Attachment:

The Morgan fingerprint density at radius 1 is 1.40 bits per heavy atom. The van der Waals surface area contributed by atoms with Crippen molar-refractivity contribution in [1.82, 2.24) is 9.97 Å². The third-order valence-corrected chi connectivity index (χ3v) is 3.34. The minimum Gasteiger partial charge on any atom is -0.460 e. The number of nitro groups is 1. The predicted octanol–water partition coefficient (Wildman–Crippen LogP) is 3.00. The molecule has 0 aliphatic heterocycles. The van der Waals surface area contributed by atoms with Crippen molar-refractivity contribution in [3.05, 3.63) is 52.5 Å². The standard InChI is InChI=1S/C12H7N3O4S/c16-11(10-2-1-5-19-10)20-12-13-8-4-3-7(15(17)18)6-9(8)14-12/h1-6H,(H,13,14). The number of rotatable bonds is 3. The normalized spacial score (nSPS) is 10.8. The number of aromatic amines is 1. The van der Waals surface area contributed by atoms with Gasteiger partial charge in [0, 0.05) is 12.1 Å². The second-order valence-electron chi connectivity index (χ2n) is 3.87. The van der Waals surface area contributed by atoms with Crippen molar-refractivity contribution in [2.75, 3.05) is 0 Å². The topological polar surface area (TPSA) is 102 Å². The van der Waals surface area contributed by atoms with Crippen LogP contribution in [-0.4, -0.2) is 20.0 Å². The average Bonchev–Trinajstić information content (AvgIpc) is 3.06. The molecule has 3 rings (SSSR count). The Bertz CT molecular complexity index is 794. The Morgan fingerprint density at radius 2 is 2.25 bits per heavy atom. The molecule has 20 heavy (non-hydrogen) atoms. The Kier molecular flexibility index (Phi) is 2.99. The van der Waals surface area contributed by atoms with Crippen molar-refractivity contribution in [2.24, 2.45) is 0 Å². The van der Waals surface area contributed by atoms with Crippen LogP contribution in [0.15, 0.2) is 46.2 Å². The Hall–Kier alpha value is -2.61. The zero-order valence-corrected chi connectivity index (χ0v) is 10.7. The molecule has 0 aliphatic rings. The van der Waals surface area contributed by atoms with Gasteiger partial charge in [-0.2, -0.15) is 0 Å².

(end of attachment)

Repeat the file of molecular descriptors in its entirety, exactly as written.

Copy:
The Morgan fingerprint density at radius 1 is 1.40 bits per heavy atom. The van der Waals surface area contributed by atoms with Crippen molar-refractivity contribution in [1.82, 2.24) is 9.97 Å². The third-order valence-corrected chi connectivity index (χ3v) is 3.34. The minimum Gasteiger partial charge on any atom is -0.460 e. The number of nitro groups is 1. The predicted octanol–water partition coefficient (Wildman–Crippen LogP) is 3.00. The molecule has 0 aliphatic heterocycles. The van der Waals surface area contributed by atoms with Crippen molar-refractivity contribution in [3.05, 3.63) is 52.5 Å². The standard InChI is InChI=1S/C12H7N3O4S/c16-11(10-2-1-5-19-10)20-12-13-8-4-3-7(15(17)18)6-9(8)14-12/h1-6H,(H,13,14). The number of rotatable bonds is 3. The normalized spacial score (nSPS) is 10.8. The number of aromatic amines is 1. The van der Waals surface area contributed by atoms with Gasteiger partial charge in [0, 0.05) is 12.1 Å². The second-order valence-electron chi connectivity index (χ2n) is 3.87. The van der Waals surface area contributed by atoms with Crippen molar-refractivity contribution in [2.75, 3.05) is 0 Å². The topological polar surface area (TPSA) is 102 Å². The van der Waals surface area contributed by atoms with Crippen LogP contribution in [-0.4, -0.2) is 20.0 Å². The average Bonchev–Trinajstić information content (AvgIpc) is 3.06. The molecule has 3 rings (SSSR count). The Bertz CT molecular complexity index is 794. The Morgan fingerprint density at radius 2 is 2.25 bits per heavy atom. The molecule has 20 heavy (non-hydrogen) atoms. The Kier molecular flexibility index (Phi) is 2.99. The van der Waals surface area contributed by atoms with Crippen molar-refractivity contribution in [2.24, 2.45) is 0 Å². The van der Waals surface area contributed by atoms with Crippen LogP contribution in [0.15, 0.2) is 46.2 Å². The Hall–Kier alpha value is -2.61. The zero-order valence-corrected chi connectivity index (χ0v) is 10.7. The molecule has 0 aliphatic rings. The van der Waals surface area contributed by atoms with Gasteiger partial charge in [-0.2, -0.15) is 0 Å².